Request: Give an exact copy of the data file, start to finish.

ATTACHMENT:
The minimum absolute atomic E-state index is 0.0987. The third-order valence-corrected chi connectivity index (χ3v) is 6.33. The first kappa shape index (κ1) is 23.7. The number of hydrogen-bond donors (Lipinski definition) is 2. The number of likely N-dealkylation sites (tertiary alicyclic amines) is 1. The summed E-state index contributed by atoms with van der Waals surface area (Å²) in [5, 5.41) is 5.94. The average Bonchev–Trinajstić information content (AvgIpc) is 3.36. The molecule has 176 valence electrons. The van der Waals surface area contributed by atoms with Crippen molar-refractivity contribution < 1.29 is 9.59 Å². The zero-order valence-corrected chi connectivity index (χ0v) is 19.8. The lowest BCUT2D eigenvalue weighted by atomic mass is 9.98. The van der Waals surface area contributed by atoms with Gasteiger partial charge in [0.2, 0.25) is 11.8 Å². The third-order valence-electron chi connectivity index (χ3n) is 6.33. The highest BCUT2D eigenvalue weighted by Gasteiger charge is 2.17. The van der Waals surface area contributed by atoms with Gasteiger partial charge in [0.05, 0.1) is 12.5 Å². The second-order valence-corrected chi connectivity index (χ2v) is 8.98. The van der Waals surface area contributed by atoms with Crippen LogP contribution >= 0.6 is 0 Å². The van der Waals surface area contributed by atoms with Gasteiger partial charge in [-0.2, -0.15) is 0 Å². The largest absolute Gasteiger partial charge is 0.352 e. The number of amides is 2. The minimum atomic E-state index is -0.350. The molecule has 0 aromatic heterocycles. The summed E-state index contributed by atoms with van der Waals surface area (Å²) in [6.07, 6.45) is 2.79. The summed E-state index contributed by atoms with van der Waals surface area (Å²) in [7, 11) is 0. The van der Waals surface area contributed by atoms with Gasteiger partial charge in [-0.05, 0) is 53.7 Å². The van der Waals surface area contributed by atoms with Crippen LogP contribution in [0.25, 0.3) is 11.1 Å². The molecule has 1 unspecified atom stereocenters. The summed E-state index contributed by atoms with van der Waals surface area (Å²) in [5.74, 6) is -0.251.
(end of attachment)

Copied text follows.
The minimum absolute atomic E-state index is 0.0987. The third-order valence-corrected chi connectivity index (χ3v) is 6.33. The first kappa shape index (κ1) is 23.7. The number of hydrogen-bond donors (Lipinski definition) is 2. The number of likely N-dealkylation sites (tertiary alicyclic amines) is 1. The summed E-state index contributed by atoms with van der Waals surface area (Å²) in [5, 5.41) is 5.94. The average Bonchev–Trinajstić information content (AvgIpc) is 3.36. The molecule has 176 valence electrons. The van der Waals surface area contributed by atoms with Crippen molar-refractivity contribution < 1.29 is 9.59 Å². The zero-order valence-corrected chi connectivity index (χ0v) is 19.8. The lowest BCUT2D eigenvalue weighted by atomic mass is 9.98. The van der Waals surface area contributed by atoms with Gasteiger partial charge in [0.2, 0.25) is 11.8 Å². The third-order valence-electron chi connectivity index (χ3n) is 6.33. The highest BCUT2D eigenvalue weighted by Gasteiger charge is 2.17. The van der Waals surface area contributed by atoms with Gasteiger partial charge in [0.05, 0.1) is 12.5 Å². The second-order valence-corrected chi connectivity index (χ2v) is 8.98. The van der Waals surface area contributed by atoms with Crippen LogP contribution >= 0.6 is 0 Å². The van der Waals surface area contributed by atoms with Gasteiger partial charge in [-0.2, -0.15) is 0 Å². The largest absolute Gasteiger partial charge is 0.352 e. The number of amides is 2. The minimum atomic E-state index is -0.350. The molecule has 0 aromatic heterocycles. The summed E-state index contributed by atoms with van der Waals surface area (Å²) in [6.07, 6.45) is 2.79. The summed E-state index contributed by atoms with van der Waals surface area (Å²) in [7, 11) is 0. The van der Waals surface area contributed by atoms with Gasteiger partial charge in [-0.05, 0) is 53.7 Å². The van der Waals surface area contributed by atoms with Crippen LogP contribution in [0.25, 0.3) is 11.1 Å². The molecule has 1 unspecified atom stereocenters. The summed E-state index contributed by atoms with van der Waals surface area (Å²) in [5.74, 6) is -0.251.